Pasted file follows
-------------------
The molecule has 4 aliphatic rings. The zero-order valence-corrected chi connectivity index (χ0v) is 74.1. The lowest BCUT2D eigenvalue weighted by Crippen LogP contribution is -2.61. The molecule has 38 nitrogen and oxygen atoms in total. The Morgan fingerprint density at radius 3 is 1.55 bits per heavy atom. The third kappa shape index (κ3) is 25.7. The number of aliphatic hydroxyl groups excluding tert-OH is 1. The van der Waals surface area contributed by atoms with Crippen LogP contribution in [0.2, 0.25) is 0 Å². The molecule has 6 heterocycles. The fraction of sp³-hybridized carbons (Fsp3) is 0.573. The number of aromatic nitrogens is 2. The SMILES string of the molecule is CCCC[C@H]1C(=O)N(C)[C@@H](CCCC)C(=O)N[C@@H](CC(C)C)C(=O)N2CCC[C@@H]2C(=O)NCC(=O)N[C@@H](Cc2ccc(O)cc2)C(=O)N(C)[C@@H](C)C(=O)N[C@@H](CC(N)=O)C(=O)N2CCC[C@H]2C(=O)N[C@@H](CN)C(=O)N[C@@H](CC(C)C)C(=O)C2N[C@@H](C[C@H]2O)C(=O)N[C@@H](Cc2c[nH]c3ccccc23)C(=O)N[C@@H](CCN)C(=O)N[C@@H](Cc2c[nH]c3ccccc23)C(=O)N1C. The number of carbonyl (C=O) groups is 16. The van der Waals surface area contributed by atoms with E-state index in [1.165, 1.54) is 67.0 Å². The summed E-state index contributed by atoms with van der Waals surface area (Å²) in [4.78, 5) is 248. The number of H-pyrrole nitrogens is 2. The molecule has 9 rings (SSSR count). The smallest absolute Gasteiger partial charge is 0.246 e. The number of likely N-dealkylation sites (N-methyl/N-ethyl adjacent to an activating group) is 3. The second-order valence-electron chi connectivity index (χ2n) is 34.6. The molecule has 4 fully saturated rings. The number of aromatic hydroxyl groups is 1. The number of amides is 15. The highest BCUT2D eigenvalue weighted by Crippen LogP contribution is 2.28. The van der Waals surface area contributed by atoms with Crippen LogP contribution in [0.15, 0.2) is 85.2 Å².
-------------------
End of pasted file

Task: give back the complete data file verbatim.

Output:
The molecule has 4 aliphatic rings. The zero-order valence-corrected chi connectivity index (χ0v) is 74.1. The lowest BCUT2D eigenvalue weighted by Crippen LogP contribution is -2.61. The molecule has 38 nitrogen and oxygen atoms in total. The Morgan fingerprint density at radius 3 is 1.55 bits per heavy atom. The third kappa shape index (κ3) is 25.7. The number of aliphatic hydroxyl groups excluding tert-OH is 1. The van der Waals surface area contributed by atoms with Crippen LogP contribution in [0.2, 0.25) is 0 Å². The molecule has 6 heterocycles. The fraction of sp³-hybridized carbons (Fsp3) is 0.573. The number of aromatic nitrogens is 2. The SMILES string of the molecule is CCCC[C@H]1C(=O)N(C)[C@@H](CCCC)C(=O)N[C@@H](CC(C)C)C(=O)N2CCC[C@@H]2C(=O)NCC(=O)N[C@@H](Cc2ccc(O)cc2)C(=O)N(C)[C@@H](C)C(=O)N[C@@H](CC(N)=O)C(=O)N2CCC[C@H]2C(=O)N[C@@H](CN)C(=O)N[C@@H](CC(C)C)C(=O)C2N[C@@H](C[C@H]2O)C(=O)N[C@@H](Cc2c[nH]c3ccccc23)C(=O)N[C@@H](CCN)C(=O)N[C@@H](Cc2c[nH]c3ccccc23)C(=O)N1C. The number of carbonyl (C=O) groups is 16. The van der Waals surface area contributed by atoms with E-state index in [1.165, 1.54) is 67.0 Å². The summed E-state index contributed by atoms with van der Waals surface area (Å²) in [4.78, 5) is 248. The number of H-pyrrole nitrogens is 2. The molecule has 9 rings (SSSR count). The smallest absolute Gasteiger partial charge is 0.246 e. The number of likely N-dealkylation sites (N-methyl/N-ethyl adjacent to an activating group) is 3. The second-order valence-electron chi connectivity index (χ2n) is 34.6. The molecule has 4 fully saturated rings. The number of aromatic hydroxyl groups is 1. The number of amides is 15. The highest BCUT2D eigenvalue weighted by Crippen LogP contribution is 2.28. The van der Waals surface area contributed by atoms with Crippen LogP contribution in [0.15, 0.2) is 85.2 Å².